Center for Common Disease Genomics [CCDG] - Cardiovascular: SWISS-AF/SWISS-AF-PVI/BEAT-AF
This study is a part of NHGRI's Centers for Common Disease Genomics (CCDG), which is a collaborative large-scale genome sequencing effort to comprehensively identify rare risk and protective variants contributing to multiple common disease phenotypes. Current estimates anticipate that the CCDG program will sequence approximately 140K whole genomes and 225K whole exomes during the life of the project.
The Cardiovascular Disease working group of the CCDG considered five diseases: early-onset coronary artery disease (EOCAD), stroke, atrial fibrillation (AF), congestive heart failure and type 2 diabetes. AF will affect between 6-12 million individuals in the US by 2050. AF is also associated with increased risks of stroke, dementia, heart failure, death, and high health care costs. Many risk factors for AF have been identified, including advancing age, cardiovascular disease (CVD), and CVD risk factors. However, there is little knowledge how to prevent AF. Furthermore, therapies for AF are only partially effective, and are themselves associated with substantial morbidity. Previously, heritable forms of AF have been considered rare; yet in the last decade, it has been established that AF, and in particular early-onset forms of AF, are heritable. Genome-wide association studies (GWAS) provide a powerful tool to identify common variants underlying disease risk. The AFGen Consortium currently consists of investigators from more than 25 studies with >20,000 individuals with AF and >100,000 without AF. In the latest analyses, 14 loci have been identified for AF1. Broadly, the loci implicate genes related to cardiopulmonary development, cardiac-expressed ion channels, and cell signaling molecules.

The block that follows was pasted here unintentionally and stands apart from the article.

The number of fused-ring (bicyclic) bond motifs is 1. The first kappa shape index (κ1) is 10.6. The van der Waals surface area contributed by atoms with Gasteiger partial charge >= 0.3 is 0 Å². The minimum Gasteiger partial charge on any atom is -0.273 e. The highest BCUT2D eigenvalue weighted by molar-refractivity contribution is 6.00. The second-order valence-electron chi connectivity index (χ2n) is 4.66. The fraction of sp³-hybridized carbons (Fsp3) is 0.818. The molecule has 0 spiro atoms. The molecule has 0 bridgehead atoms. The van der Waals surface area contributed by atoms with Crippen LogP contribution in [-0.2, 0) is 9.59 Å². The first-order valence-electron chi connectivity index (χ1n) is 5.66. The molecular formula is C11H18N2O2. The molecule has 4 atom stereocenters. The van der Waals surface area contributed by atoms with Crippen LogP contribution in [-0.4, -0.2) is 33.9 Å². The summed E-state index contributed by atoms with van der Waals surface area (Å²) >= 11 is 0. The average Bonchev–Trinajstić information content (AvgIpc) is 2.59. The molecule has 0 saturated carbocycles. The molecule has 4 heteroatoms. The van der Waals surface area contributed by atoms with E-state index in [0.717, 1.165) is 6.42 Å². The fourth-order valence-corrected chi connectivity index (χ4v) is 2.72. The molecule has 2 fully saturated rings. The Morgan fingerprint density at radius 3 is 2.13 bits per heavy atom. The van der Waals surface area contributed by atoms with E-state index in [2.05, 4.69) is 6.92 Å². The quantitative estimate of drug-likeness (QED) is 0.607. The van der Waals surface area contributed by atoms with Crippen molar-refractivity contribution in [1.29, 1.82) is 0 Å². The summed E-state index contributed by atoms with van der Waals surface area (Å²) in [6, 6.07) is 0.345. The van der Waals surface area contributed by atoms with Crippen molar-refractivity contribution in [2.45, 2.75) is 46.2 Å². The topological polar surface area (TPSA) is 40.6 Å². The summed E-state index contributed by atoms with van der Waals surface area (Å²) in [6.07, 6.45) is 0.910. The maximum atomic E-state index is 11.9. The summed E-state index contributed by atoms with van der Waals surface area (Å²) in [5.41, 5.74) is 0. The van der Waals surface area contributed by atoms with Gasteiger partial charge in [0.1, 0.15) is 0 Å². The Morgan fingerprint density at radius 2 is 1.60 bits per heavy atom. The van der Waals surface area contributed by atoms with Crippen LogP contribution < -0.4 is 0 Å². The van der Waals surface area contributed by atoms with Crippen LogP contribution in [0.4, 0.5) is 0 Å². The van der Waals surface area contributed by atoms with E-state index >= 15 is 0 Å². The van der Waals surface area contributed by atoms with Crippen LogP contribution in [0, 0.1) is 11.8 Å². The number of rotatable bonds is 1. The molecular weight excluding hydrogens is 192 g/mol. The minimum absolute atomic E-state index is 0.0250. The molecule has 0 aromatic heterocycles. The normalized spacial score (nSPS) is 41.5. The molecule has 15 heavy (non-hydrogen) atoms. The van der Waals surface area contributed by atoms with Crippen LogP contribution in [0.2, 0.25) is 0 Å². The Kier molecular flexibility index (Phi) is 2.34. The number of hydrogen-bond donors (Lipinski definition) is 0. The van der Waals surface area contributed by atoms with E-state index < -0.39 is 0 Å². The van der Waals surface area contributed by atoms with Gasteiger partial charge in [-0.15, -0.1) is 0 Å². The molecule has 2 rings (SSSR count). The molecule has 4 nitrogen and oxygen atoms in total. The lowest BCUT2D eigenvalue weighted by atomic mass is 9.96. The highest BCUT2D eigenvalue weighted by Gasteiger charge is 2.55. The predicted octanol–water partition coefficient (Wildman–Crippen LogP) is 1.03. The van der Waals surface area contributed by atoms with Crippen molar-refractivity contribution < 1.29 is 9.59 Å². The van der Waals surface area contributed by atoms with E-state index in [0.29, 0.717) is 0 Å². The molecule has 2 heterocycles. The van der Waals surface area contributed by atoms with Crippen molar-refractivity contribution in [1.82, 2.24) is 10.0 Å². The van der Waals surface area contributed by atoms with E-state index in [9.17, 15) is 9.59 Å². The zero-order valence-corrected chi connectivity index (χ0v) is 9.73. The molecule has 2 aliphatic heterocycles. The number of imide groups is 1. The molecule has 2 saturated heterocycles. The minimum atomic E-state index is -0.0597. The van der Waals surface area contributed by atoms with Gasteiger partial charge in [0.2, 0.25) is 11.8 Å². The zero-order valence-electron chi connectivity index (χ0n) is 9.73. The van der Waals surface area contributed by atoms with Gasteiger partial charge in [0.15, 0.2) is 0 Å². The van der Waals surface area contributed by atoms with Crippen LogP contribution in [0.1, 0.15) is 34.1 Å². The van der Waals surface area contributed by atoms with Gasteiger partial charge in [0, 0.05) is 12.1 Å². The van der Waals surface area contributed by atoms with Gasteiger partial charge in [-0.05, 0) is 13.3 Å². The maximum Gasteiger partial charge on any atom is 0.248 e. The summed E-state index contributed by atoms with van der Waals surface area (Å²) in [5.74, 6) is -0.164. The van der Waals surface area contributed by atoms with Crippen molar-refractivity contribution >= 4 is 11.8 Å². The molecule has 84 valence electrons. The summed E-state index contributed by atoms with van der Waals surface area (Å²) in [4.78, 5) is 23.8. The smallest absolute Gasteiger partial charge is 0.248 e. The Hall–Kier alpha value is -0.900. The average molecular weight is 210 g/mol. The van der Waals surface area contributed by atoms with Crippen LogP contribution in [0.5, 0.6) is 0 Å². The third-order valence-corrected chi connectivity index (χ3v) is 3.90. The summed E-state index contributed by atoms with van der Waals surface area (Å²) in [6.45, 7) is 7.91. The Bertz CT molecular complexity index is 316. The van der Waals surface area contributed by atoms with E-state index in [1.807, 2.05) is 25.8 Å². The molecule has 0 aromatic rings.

Three collections were brought together to form Swiss atrial fibrillation cases: SWISS-AF, SWISS-AF-PVI, and BEAT-AF. SWISS-AF is a prospective observational, multicentric cohort study in Switzerland to increase our knowledge on structural brain damage and its changes over time in patients with atrial fibrillation. Overall, 2400 patients with documented atrial fibrillation aged >65 years will be included and followed on a yearly basis. SWISS-AF-PVI is a registry of patients with atrial fibrillation undergoing catheter-based ablation of atrial fibrillation (pulmonary vein isolation) to determine long-term success rates of catheter-based ablation of atrial fibrillation (pulmonary vein isolation) and to evaluate factors associated with long-term success of catheter-based ablation of atrial fibrillation (pulmonary vein isolation). BEAT-AF is a prospective observational, multicenter cohort study in Switzerland. Overall, 1550 patients with documented atrial fibrillation were enrolled in seven study centers. The main aim of this study is to investigate the therapy and the medical consequences of patients with atrial fibrillation. Samples from all three collections were sent to The Broad Institute of MIT and Harvard to generate genetic data using whole exome sequencing and whole genome genotyping (Infinium Global Screening Array); all cases with atrial fibrillation.
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This study has been divided into the following workspaces by consent codes and optionally the originating laboratory.
|Terra Workspace Name||Consent Code||Disease||Access||Study Design||Data Type||Samples||Participants||Size (TB)|
|AnVIL_CCDG_Broad_CVD_AF_Swiss_Cases_DS-MDS_Arrays||TBD||atrial fibrillation||Controlled Access||Case-Control||Genotyping Array||4,461||4,461||0.76|
|AnVIL_CCDG_Broad_CVD_AF_Swiss_Cases_DS-MDS_WES||TBD||atrial fibrillation||Controlled Access||TBD||Exome||4,546||4,546||4.26|